“The books were a world I could understand. There were no judgements or bullying or trying to fit in. Just me and a ton of books. It was great,” explains Robson. “It’s still easier to read and fit into the world of the book than struggle to fit into the real world. It’s often that way with Aspies. We feel like aliens living on a strange planet where we don’t belong. I belong when I talk about Asperger’s syndrome and educate others. Then I know why I’m here.”
When she was 26, she attended university to earn a degree in Secondary Education. She majored in music and minored in English, still not knowing she had Asperger’s.
“I mistakenly thought teaching junior- and senior-high students would be my niché. Oh boy, was I wrong. Not a great place for an Aspie, especially an undiagnosed one, to be working,” explains Robson. “Too much overstimulation, not enough understanding (by me) of myself, the students, the situations that arose — everything. It was incredibly overwhelming and I decided I just couldn’t do it. I lasted one year. Two years after that, I received my diagnosis. It might have been different if I had known, but now I’ll never now. I never had the opportunity to show others, let alone myself, what a good educator I am. In many ways I have educated people all my adult life, but after that year, I wasn’t quite sure how I was going to use my degree. Time for a rethink.”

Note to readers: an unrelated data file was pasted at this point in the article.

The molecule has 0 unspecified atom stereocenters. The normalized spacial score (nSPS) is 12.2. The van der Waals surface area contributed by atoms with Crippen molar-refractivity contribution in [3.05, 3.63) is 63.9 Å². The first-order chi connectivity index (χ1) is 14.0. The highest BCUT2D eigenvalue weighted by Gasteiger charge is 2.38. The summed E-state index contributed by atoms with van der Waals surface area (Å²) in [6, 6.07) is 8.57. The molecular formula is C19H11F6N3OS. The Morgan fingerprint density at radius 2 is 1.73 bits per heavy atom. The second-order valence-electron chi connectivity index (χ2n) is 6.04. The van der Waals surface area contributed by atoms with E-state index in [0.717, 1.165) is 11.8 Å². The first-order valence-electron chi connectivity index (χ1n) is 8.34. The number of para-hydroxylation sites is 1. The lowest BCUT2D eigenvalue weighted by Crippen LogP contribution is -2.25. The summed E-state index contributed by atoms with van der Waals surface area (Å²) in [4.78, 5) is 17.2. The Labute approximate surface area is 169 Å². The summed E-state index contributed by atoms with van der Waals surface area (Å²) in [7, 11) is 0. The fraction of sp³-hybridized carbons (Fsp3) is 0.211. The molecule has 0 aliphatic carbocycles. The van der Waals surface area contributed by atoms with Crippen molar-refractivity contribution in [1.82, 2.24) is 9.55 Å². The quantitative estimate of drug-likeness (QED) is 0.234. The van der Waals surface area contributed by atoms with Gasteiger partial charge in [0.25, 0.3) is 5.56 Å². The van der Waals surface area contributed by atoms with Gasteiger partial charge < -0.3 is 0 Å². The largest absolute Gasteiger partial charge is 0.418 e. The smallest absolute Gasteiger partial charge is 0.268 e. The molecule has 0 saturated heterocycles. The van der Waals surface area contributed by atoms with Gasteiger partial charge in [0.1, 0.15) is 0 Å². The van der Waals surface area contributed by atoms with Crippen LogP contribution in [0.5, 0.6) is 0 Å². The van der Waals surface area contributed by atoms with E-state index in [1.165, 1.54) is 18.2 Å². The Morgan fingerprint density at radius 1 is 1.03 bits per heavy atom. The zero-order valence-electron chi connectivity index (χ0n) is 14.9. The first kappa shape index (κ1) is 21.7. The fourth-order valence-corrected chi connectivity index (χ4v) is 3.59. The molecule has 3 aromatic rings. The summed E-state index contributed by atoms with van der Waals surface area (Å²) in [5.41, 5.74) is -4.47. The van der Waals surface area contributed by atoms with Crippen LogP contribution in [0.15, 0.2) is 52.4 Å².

She was finally successfully diagnosed in 1995 when she was 33 years old. When she received her diagnosis she felt as though the weight of the world had been lifted from her shoulders.She was able to understand why she had been so different throughout her life and why she behaved and acted the way she did.
“It explained so much about me and who I was,” Robson explains. “After I did some initial research I felt as if I could’ve been the poster child for Asperger’s syndrome. It gave me so much insight into the struggles I continue to have as an adult. Even though I have a greater understanding I still don’t ‘get’ all the unwritten social rules. I’d say my life has improved to a point. I’ve learned coping skills and been fortunate enough to have a few people in my life who were and are willing to teach me ‘in the moment.’ These are the same people who love my quirks and all. Some days, it feels as if my life has improved, other days it feels the same and the rest are different.”
Now, Robson does speaking engagements and operates Awkward Spirit which is her teaching launch pads with both Facebook and websites. Her role as a private consultant provides teaching and support programs for teachers, children and adults with Asperger’s syndrome. She also provides job coaching and mentorship training
Learn more about her work on her Facebook page or her website at:

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Ryan Dahlman